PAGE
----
Second, Allies must continue to do the heavy lifting to meet the member target of allocating 2% of national GDP for defence. Warsaw reinforced the positive trend lines within the Alliance, as key Allies began to increase investments in defence. Poland, Romania, the UK, and the Baltic States have shown important leadership of late in meeting or committing to the defence funding target. Other Allies must follow their lead, particularly among major framework nations which bring a full-spectrum of capabilities to bear. Poland can work closely with the U.S. and other Allies to maintain pressure at NATO and EU meetings to ensure enhanced defence investment.
Third, NATO and the EU should build upon the cooperation established in Warsaw between the two organisations. As a leading member of both the EU and NATO, Poland can play an important role in both. In particular, Poland can provide leadership, along with Germany and France, within the framework of the Weimar Triangle. Another prospect of cooperation to be explored is between Poland and Sweden, to mitigate any vulnerability in the Baltic area stemming from Sweden’s neutrality. Cooperation between NATO and the EU should be focused not on providing duplicate capabilities within the European Union, but instead on bringing the EU’s unique capabilities to bear to bolster Euro-Atlantic security.
The Need for Renewed American Leadership
The Alliance must do more than merely follow through on the commitments taken at Warsaw. Given the scope of the security challenges, NATO Allies must show greater leadership to confront long-term strategic challenges posed by Russian aggression, terrorism, and unrest in the greater Middle East.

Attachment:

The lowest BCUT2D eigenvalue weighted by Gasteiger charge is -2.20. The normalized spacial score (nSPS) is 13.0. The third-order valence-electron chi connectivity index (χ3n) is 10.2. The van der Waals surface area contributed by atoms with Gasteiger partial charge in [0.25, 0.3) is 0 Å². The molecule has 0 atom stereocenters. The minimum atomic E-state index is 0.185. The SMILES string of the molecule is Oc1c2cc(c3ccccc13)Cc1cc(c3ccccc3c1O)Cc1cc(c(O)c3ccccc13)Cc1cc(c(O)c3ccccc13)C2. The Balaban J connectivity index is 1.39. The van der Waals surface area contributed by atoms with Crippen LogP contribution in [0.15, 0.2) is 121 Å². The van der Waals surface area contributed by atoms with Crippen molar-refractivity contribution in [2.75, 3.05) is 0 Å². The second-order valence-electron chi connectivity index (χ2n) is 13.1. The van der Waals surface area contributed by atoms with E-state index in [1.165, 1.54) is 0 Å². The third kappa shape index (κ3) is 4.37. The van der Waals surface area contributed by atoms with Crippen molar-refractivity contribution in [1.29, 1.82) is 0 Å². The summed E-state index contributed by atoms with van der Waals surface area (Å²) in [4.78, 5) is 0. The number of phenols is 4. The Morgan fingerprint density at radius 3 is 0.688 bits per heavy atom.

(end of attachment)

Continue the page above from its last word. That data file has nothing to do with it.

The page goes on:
American leadership will be particularly important for NATO’s long-term future. Trump will need to demonstrate America’s ongoing commitment to NATO, and to strengthening the security order in Europe, at a time when the European project is facing great challenges. For years, the West has been on the defensive in the face of Russian aggression, an eroding security order in the Middle East, and emergent, anti-establishment populism within EU Member States and NATO countries. The U.S. has taken important steps in the last few years to strengthen European security, particularly with the European Reassurance Initiative. But more must be done to meet the challenges of our times. The United States needs to forge a proactive strategy to confront the threats facing the Alliance, and create enhanced economic opportunities for the North Atlantic area.
To this end, it will be important for Trump to place a premium on maintaining unity within the Alliance. Russia is skillful at exploiting divisions within the Alliance, particularly through its use of energy as a weapon, and information operations. The president-elect should strengthen U.S. engagement within Europe to bolster bonds of trust and unity. This should include renewed American engagement with Central Europe, to enhance the region’s security and democratic governance through more robust dialogue at senior levels. To achieve these goals, Trump should consider convening a joint NATO-EU summit within the first six months of his term.
Second, the United States should lock in its enhanced security posture in Europe in the face of long-term strategic challenges. Given the lasting nature of the Russian threat, Trump should work with the new Republican Congress to make available enhanced ERI funds for the base defence budget, in order to ensure long-term deterrence. For the sake of fair burden sharing, Europe should be prepared to make its own enhanced contributions to European deterrence to match the new American commitment.